Charles Wellington Furse

Diana of the Uplands


In Tate Britain

Charles Wellington Furse 1868–1904
Oil paint on canvas
Support: 2369 × 1791 mm
frame: 2910 × 2218 × 195 mm
Purchased 1906

Display caption

Furse presents Diana, goddess of the hunt, in a contemporary setting. The model was his wife Katharine, and she carved the elaborate frame. She recalled ‘Charles had the design of the wind-blown figure in his mind... He was very anxious to see the whole effect, so I dressed up and my stepmother-in-law Gertrude was brought in to help the wind’. Katharine Furse was later Director of the Women’s Royal Naval Service. The painting was very popular when it was first exhibited, and was used in many advertisements at the time.

Gallery label, October 2020

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Catalogue entry

Not inscribed.
Canvas, 93 1/4×70 1/2 (237×179).
Purchased from the artist's widow (Clarke Fund) 1906.
Exh: R.A., 1904 (222); Venice Biennale, 1905 (Room XII, 14); lent to the Tate Gallery from 1905 by Dame Katharine Furse; B.F.A.C., 1906 (26).
Lit: Furse, 1940, p.250.
Repr: Royal Academy Pictures, 1904, p.16; Tate Gallery Illustrations, 1928, pl.87; J. B. Manson, The Tate Gallery, 1929, pl.21 (in colour).

A portrait of the artist's wife, painted in 1903–4. A sketch for the picture was exhibited at the B.F.A.C., 1906 (12). Dame Katharine Furse, G.B.E., R.R.C., 1875–1952, was the daughter of John Addington Symonds and spent much of her childhood in the Alps and in Italy. She learned wood carving and carved some of the frames for her husband's pictures. She married the artist in 1900. During the 1914–18 war she organized the V.A.D. and later the W.R.N.S. From 1928 to 1938 she was the Director of the World Bureau of Girl Guides and Girl Scouts. Author of Hearts and Pomegranates, 1940, an autobiography.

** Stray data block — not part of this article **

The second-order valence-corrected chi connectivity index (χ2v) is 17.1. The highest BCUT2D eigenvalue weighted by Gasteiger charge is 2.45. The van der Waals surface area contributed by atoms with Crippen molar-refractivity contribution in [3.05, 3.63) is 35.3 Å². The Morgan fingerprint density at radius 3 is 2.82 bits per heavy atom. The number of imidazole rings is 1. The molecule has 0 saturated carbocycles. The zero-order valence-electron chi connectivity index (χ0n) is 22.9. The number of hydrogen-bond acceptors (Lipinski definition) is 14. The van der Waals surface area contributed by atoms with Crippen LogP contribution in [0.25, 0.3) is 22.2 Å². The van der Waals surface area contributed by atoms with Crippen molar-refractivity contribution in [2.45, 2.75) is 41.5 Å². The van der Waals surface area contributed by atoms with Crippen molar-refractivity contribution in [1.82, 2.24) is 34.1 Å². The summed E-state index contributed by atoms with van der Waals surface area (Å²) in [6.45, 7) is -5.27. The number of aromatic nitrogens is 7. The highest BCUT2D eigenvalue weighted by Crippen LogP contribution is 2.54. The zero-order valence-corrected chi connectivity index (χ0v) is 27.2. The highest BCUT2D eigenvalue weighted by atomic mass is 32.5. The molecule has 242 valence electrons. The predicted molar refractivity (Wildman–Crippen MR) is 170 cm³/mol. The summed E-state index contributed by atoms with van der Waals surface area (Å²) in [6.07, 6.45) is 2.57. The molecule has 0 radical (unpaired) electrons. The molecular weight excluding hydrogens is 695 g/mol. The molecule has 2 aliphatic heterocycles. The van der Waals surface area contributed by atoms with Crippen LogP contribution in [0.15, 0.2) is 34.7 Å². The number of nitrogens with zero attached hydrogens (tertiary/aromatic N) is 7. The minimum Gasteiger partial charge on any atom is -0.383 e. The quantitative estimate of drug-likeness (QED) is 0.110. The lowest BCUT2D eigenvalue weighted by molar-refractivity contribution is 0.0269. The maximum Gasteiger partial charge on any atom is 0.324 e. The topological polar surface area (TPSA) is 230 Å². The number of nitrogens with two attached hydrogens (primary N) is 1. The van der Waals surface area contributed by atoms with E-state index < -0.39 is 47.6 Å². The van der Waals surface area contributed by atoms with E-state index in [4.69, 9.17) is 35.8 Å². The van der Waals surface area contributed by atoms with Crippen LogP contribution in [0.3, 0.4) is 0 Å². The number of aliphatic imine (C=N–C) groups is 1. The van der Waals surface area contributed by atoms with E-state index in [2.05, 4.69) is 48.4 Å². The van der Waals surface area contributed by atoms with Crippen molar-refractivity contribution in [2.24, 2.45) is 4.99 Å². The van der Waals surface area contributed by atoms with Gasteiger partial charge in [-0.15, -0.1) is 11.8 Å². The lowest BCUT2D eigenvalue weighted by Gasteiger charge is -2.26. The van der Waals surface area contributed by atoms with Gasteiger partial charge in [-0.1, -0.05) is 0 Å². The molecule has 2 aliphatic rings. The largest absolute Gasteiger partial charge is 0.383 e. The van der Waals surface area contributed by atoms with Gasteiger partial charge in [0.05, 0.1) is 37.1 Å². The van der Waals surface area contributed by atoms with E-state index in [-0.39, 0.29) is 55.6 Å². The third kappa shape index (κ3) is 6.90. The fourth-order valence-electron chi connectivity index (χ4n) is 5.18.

She wrote (loc. cit.) that the picture was painted at their home in Yockley, but as she had a tendency to faint she did not pose much: ‘Charles had the design of the windblown figure in his mind and knew exactly what he wished to produce. But there came a moment when he was very anxious to see the whole effect, so I dressed up and my stepmother-in-law Gertrude was brought in to try the bellows under the skirt, which was tied up to a support to help the “wind”. We hired two greyhounds for the picture a white and a black and when he wanted a piebald, Charles made a combinazione of the two.’ She adds that the composition was used in a great many advertisements at the time and even in a political cartoon by F. C. Gould, published in the Westminster Gazette, showing Arthur Balfour as Diana and Joseph and Austen Chamberlain as the dogs. She carved the frame for ‘Diana’ and describes (p.216) how, through an error of measurement, it was made too small and had to be enlarged, and how disappointed she was when he covered the gilding with brown medium in order to tone it down.

Published in:
Mary Chamot, Dennis Farr and Martin Butlin, The Modern British Paintings, Drawings and Sculpture, London 1964, I


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